Saturday, April 27, 2013

Sports Cronyism: The NFL and Other Pro Leagues are Tax Exempt #WTF

Sports Cronyism: The NFL and Other Pro Leagues are Tax Exempt:
Yesterday, Senator Tom Coburn (R-OK) introduced legislation to
kill off a particularly ridiculous bit of corporate welfare that
allows professional sports leagues to dodge millions in taxes. The
National Football League, National Hockey League, Pro Golfers
Association, and the Ladies Professional Golf Association all claim
tax exemptions by operating as non-profits.
From
ThinkProgress
:
Since 1966, the tax code has allowed leagues to classify as
501(c)(6) charitable organizations—a classification used by trade
and industry organizations—under the assumption that the leagues
were promoting the general value of their sports. But Coburn’s
amendment asserts that the leagues … are businesses interested
solely in the promotion of their business; that is, the NFL isn’t
so much concerned about promoting the general sport of football as
it is concerned with promoting NFL football, because
it is the NFL brand and the NFL teams and logos and products that
make it a profitable business. The NFL, for instance, didn’t seem
interested in promoting the general spread of football when a
competitor league, the United States Football League, was formed in
1983.
In his 2012 “Wastebook,”
Coburn estimates that the NFL and NHL saved $91 million by avoiding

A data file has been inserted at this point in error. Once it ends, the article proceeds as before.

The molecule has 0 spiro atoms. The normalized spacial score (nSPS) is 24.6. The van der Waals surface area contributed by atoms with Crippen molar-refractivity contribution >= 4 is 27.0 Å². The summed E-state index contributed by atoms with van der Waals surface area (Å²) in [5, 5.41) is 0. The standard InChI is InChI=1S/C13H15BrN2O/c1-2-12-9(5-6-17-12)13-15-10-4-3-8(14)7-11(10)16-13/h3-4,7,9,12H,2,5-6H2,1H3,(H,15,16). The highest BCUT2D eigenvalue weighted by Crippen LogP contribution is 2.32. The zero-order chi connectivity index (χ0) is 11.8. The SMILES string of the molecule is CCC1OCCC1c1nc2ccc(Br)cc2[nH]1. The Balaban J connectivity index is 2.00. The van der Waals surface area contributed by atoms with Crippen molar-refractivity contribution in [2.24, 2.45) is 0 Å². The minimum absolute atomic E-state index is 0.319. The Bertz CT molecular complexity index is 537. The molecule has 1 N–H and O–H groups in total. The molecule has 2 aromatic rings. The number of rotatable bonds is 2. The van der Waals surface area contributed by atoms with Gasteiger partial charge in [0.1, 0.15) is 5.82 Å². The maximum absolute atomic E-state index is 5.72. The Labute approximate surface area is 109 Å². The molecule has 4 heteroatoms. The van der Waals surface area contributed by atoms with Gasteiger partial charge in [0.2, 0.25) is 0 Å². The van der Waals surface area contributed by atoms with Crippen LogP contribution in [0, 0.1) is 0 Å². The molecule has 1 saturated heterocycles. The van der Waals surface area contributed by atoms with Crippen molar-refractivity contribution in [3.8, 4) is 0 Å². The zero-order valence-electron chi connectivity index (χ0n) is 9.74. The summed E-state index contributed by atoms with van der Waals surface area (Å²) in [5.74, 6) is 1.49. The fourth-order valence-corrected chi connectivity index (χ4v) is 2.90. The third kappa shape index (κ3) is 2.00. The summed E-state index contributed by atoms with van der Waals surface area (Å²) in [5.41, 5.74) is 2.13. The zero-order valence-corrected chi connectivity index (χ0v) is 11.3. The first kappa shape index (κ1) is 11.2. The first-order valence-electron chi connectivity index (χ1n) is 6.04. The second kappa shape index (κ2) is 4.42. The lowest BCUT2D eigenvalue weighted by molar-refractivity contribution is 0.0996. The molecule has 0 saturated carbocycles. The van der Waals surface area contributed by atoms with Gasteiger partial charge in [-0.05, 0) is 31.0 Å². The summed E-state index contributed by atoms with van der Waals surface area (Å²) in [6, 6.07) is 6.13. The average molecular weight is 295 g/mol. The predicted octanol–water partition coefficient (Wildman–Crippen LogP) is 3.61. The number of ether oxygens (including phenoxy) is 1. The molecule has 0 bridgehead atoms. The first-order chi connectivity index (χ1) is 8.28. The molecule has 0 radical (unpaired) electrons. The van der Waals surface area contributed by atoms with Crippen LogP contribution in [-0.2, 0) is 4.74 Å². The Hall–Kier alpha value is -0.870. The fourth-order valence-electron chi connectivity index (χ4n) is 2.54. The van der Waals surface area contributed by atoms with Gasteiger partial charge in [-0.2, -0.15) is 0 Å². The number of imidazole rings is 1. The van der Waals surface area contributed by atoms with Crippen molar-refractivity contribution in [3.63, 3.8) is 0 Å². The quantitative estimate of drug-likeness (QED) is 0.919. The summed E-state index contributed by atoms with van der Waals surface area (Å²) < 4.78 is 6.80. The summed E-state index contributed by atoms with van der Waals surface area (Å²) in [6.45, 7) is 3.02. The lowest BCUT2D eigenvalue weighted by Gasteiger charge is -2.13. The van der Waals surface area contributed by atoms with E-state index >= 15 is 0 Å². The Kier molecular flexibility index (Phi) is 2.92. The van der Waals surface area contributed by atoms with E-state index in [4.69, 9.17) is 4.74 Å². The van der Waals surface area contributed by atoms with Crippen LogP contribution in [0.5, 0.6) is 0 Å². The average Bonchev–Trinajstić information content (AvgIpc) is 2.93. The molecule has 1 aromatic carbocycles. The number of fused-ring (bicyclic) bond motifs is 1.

taxes on dues paid by teams to the leagues in 2010.




From
Nonprofit Quarterly
:
As a tax-exempt entity, [the NFL] doesn’t pay taxes on the
income that it earns. The NFL has managed to keep its income
earnings a little on a low side by paying its top executives
corporate-level salaries—eight NFL execs took home compensation of
$51.5 million in 2010. The teams get to write off their NFL
membership dues, roughly $6 million per team, for the privilege of
belonging to this unusual trade association, and that money is put
into a stadium fund that provides interest-free loans to teams so
long as they get taxpayer financing on stadium construction and
improvement costs.
The
Properly Reducing Overexemptions for Sports Act
(or Pro Sports
Act), would put an end to the shenanigans.
Earlier this week, Reason contributor S.M. Oliva called
for putting an end
to the NFL draft. Steve Chapman, on the other hand, sees the

end
of the NFL entirely.